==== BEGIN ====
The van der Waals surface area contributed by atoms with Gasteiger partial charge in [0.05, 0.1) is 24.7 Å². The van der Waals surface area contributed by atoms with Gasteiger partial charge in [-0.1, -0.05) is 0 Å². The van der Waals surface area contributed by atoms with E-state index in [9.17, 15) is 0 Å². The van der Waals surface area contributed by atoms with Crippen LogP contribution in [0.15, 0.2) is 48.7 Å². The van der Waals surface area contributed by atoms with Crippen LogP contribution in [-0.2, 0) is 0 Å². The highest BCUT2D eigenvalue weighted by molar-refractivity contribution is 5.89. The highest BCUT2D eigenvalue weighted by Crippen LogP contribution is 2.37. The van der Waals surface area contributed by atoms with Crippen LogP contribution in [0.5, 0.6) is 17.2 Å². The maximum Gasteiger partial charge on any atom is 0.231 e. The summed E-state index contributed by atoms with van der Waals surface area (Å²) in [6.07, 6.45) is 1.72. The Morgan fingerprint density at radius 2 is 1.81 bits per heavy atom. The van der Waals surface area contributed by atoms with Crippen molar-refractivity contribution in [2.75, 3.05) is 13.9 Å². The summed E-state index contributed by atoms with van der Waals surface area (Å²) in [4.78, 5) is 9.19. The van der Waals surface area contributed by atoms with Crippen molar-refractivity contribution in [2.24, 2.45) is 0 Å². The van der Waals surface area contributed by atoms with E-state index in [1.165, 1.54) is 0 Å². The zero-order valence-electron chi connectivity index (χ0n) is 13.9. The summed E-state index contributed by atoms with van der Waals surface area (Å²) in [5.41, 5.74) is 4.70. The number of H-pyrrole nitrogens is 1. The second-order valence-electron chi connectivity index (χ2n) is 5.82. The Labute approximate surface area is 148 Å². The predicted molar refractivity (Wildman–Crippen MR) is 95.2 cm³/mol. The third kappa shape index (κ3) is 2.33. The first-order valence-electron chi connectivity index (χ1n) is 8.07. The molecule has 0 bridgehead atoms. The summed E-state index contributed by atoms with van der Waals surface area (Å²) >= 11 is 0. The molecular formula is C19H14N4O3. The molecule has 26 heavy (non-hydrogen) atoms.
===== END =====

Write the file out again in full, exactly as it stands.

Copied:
The van der Waals surface area contributed by atoms with Gasteiger partial charge in [0.05, 0.1) is 24.7 Å². The van der Waals surface area contributed by atoms with Gasteiger partial charge in [-0.1, -0.05) is 0 Å². The van der Waals surface area contributed by atoms with E-state index in [9.17, 15) is 0 Å². The van der Waals surface area contributed by atoms with Crippen LogP contribution in [0.15, 0.2) is 48.7 Å². The van der Waals surface area contributed by atoms with Crippen LogP contribution in [-0.2, 0) is 0 Å². The highest BCUT2D eigenvalue weighted by molar-refractivity contribution is 5.89. The highest BCUT2D eigenvalue weighted by Crippen LogP contribution is 2.37. The van der Waals surface area contributed by atoms with Crippen LogP contribution in [0.5, 0.6) is 17.2 Å². The maximum Gasteiger partial charge on any atom is 0.231 e. The summed E-state index contributed by atoms with van der Waals surface area (Å²) in [6.07, 6.45) is 1.72. The Morgan fingerprint density at radius 2 is 1.81 bits per heavy atom. The van der Waals surface area contributed by atoms with Crippen molar-refractivity contribution in [2.75, 3.05) is 13.9 Å². The summed E-state index contributed by atoms with van der Waals surface area (Å²) in [4.78, 5) is 9.19. The van der Waals surface area contributed by atoms with Crippen molar-refractivity contribution in [2.24, 2.45) is 0 Å². The van der Waals surface area contributed by atoms with E-state index in [1.165, 1.54) is 0 Å². The zero-order valence-electron chi connectivity index (χ0n) is 13.9. The summed E-state index contributed by atoms with van der Waals surface area (Å²) in [5.41, 5.74) is 4.70. The number of H-pyrrole nitrogens is 1. The second-order valence-electron chi connectivity index (χ2n) is 5.82. The Labute approximate surface area is 148 Å². The predicted molar refractivity (Wildman–Crippen MR) is 95.2 cm³/mol. The third kappa shape index (κ3) is 2.33. The first-order valence-electron chi connectivity index (χ1n) is 8.07. The molecule has 0 bridgehead atoms. The summed E-state index contributed by atoms with van der Waals surface area (Å²) >= 11 is 0. The molecular formula is C19H14N4O3. The molecule has 26 heavy (non-hydrogen) atoms.